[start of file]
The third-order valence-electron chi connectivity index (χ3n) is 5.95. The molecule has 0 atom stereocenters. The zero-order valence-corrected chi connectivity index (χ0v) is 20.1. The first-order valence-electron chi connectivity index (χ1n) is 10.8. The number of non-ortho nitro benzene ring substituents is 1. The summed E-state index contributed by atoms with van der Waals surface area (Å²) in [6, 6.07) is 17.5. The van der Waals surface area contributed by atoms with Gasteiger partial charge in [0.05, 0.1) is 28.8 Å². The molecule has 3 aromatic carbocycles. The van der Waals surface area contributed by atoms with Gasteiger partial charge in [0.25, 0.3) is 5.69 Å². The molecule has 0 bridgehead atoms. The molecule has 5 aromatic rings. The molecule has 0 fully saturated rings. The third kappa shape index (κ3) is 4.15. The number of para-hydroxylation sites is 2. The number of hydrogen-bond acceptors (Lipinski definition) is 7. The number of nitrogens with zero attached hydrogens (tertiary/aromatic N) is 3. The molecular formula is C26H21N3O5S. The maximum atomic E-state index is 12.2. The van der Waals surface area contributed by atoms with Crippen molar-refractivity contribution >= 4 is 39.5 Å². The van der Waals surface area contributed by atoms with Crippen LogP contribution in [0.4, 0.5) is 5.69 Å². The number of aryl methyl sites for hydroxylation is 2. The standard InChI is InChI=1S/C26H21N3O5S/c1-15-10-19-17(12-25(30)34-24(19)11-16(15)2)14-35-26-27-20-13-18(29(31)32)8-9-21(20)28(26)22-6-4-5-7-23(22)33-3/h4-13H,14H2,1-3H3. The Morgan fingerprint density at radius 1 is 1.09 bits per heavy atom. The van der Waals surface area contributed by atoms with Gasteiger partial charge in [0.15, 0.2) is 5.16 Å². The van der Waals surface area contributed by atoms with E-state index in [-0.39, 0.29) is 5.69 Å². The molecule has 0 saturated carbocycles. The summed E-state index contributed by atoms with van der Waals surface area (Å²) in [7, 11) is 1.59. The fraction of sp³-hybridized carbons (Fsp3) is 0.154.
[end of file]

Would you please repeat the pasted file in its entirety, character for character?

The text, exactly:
The third-order valence-electron chi connectivity index (χ3n) is 5.95. The molecule has 0 atom stereocenters. The zero-order valence-corrected chi connectivity index (χ0v) is 20.1. The first-order valence-electron chi connectivity index (χ1n) is 10.8. The number of non-ortho nitro benzene ring substituents is 1. The summed E-state index contributed by atoms with van der Waals surface area (Å²) in [6, 6.07) is 17.5. The van der Waals surface area contributed by atoms with Gasteiger partial charge in [0.05, 0.1) is 28.8 Å². The molecule has 3 aromatic carbocycles. The van der Waals surface area contributed by atoms with Gasteiger partial charge in [0.25, 0.3) is 5.69 Å². The molecule has 0 bridgehead atoms. The molecule has 5 aromatic rings. The molecule has 0 fully saturated rings. The third kappa shape index (κ3) is 4.15. The number of para-hydroxylation sites is 2. The number of hydrogen-bond acceptors (Lipinski definition) is 7. The number of nitrogens with zero attached hydrogens (tertiary/aromatic N) is 3. The molecular formula is C26H21N3O5S. The maximum atomic E-state index is 12.2. The van der Waals surface area contributed by atoms with Crippen molar-refractivity contribution >= 4 is 39.5 Å². The van der Waals surface area contributed by atoms with Crippen LogP contribution in [0.4, 0.5) is 5.69 Å². The number of aryl methyl sites for hydroxylation is 2. The standard InChI is InChI=1S/C26H21N3O5S/c1-15-10-19-17(12-25(30)34-24(19)11-16(15)2)14-35-26-27-20-13-18(29(31)32)8-9-21(20)28(26)22-6-4-5-7-23(22)33-3/h4-13H,14H2,1-3H3. The Morgan fingerprint density at radius 1 is 1.09 bits per heavy atom. The van der Waals surface area contributed by atoms with Gasteiger partial charge in [0.15, 0.2) is 5.16 Å². The van der Waals surface area contributed by atoms with E-state index in [-0.39, 0.29) is 5.69 Å². The molecule has 0 saturated carbocycles. The summed E-state index contributed by atoms with van der Waals surface area (Å²) in [7, 11) is 1.59. The fraction of sp³-hybridized carbons (Fsp3) is 0.154.